• The targets of the MDGs were based on the basic premise of rich countries helping out the poor ones by providing financial aids and other forms of support. But since then, there has been a drastic change in the global scenario. Poverty has reduced to a great extent, though intro-country inequality and disparity have greatly increased. Evidently, 1.4 per cent of population in China in 2015 lived below USD 1.90 per day as compared to 66.1 per cent in 1990. However, in contrast, the intra-country Gini-Coefficients, used to map inequality, computed using a range of income or consumption variables are found to have increased from 32.7 in 1990 to 47.8 in 2007 (Milanovic, 2013). It is envisaged that the majority of poor live in middle income countries. To meet the common targets of the SDGs, countries need to set up individual achievable targets, keeping in mind the performance of the different socio-economic indicators.


  • Though the MDGs were successful in addressing some of the contemporary challenges like bringing gender parity at pre-primary levels of education, increase the continuation rate of children in primary education, reducing mortality rates, crucial factors like inclusivity in addressing the global concerns of human rights, peace and harmony, issues of governance, sustainable living in the cities and neighbourhoods, lives on land and below water etc., have often been neglected. These have been attempted to be addressed through the global goals. The gender goals and the anticipatory governance goals set by SDGs seem to be much stronger a component in comparison to the MDGs.


  • Unlike the SDGs, the MDGs perceived that hunger and nourishment and poverty are interlinked domains. Therefore, the issue was targeted to be addressed through Goal 1. Research dedicated to these concerns reveals that poverty is not only linked to hunger and impoverishment but can also bear a multidimensional character. A recent study undertaken by Oxford Poverty and Human Development Indices illustrates that poverty is not only reflected in undernourishment, but also in the years of schooling, attendance to school, access to clean cooking fuels, electricity, toilet facilities and non-possession of specific assets (OPHI, 2010). Therefore, SDGs emphasize on separating poverty (Goal 1) and food and nutritional security (Goal 2) as independent domains that need dedicated attention to reduce if not completely eliminate the variety of human problems concerning availability and accessibility of basic resources on which the living conditions depend.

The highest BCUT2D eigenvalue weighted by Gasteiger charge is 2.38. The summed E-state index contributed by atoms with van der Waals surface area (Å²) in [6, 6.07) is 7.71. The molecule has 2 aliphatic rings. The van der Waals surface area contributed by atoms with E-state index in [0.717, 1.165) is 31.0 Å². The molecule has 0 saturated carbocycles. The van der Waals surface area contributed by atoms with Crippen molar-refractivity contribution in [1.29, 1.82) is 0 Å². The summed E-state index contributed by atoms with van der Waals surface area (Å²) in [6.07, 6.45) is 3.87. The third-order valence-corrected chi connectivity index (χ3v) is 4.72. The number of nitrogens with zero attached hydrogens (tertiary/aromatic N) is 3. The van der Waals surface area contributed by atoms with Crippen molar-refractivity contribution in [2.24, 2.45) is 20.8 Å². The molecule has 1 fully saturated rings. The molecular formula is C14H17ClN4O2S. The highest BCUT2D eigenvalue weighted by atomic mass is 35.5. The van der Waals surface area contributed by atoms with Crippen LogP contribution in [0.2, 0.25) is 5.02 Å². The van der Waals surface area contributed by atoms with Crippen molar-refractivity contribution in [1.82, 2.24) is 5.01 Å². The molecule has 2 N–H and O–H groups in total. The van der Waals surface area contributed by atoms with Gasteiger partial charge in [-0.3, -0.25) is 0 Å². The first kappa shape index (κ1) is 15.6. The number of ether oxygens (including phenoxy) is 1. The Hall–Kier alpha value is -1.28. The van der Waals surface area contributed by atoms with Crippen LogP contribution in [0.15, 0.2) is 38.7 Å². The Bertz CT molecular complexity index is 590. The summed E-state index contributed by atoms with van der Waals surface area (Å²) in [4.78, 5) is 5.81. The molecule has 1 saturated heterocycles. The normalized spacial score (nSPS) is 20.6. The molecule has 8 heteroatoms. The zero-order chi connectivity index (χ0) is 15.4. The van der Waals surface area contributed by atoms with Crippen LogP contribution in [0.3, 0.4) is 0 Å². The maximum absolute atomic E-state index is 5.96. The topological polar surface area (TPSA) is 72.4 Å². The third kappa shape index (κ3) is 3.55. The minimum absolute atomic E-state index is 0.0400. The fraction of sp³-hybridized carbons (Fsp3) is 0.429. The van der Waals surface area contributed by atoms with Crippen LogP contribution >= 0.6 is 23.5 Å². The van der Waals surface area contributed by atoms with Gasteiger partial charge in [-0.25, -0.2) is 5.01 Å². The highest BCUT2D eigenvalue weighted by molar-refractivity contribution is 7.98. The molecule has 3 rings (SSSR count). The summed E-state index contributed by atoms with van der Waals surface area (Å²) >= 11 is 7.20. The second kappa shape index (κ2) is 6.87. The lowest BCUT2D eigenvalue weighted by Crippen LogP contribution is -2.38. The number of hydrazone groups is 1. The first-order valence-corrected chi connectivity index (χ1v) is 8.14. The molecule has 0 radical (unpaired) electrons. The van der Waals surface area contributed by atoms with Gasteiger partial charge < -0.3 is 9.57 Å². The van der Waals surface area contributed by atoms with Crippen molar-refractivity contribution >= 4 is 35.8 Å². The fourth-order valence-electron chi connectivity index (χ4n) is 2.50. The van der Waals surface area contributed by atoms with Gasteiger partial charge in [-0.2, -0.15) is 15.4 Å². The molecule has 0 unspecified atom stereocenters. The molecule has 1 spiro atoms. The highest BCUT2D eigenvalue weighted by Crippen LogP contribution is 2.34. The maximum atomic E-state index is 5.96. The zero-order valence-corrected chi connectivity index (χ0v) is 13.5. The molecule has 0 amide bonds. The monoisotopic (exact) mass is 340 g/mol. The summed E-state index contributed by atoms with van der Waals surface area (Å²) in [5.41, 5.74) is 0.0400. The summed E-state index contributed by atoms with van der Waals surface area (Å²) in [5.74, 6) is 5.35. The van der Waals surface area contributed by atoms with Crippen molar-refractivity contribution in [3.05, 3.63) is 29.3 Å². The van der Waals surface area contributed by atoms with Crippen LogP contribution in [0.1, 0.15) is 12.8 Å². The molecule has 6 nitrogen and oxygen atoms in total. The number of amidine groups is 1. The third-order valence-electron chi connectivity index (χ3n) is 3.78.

• Much of the targets of the MDGs were achieved through the grants received, but the SDGs are laid on the grants received, but the SDGs are laid on the core strategy of sustainability where countries would be mobilized to generate their funds internally to mitigate the developmental challenges faced by them.


  • Though the world has made significant achievements in terms of the social and the developmental indicators, yet peace and abatement of conflict are two domains where progress has been lacking. To this end, the Global Goals have emphasized on peace building as one of the major components.


  • The MDGs looked at quantitative achievements whereas the SDGs look at improving living in both quantitative and qualitative terms and leading to a sustainable end. For instance, while the former emphasized on increasing the enrolment rates and literacy levels, the latter additionally focused on the quality of education provided and the learning outcomes of the eligible population. Likewise, the concerns for monitoring, evaluating and accountability of the data, produced by the different countries in attaining social and economic development, which found little space in the MDGs, received a great thrust in the SDGs.

The preceding discussion makes it clear that the coverage of the SDG is far more inclusive in comparison to the ones laid down in the MDG. Four years down the line, countries across the world are progressing towards achieving the Global Goals. However, there are some issues that require attention.

Critiques of SDG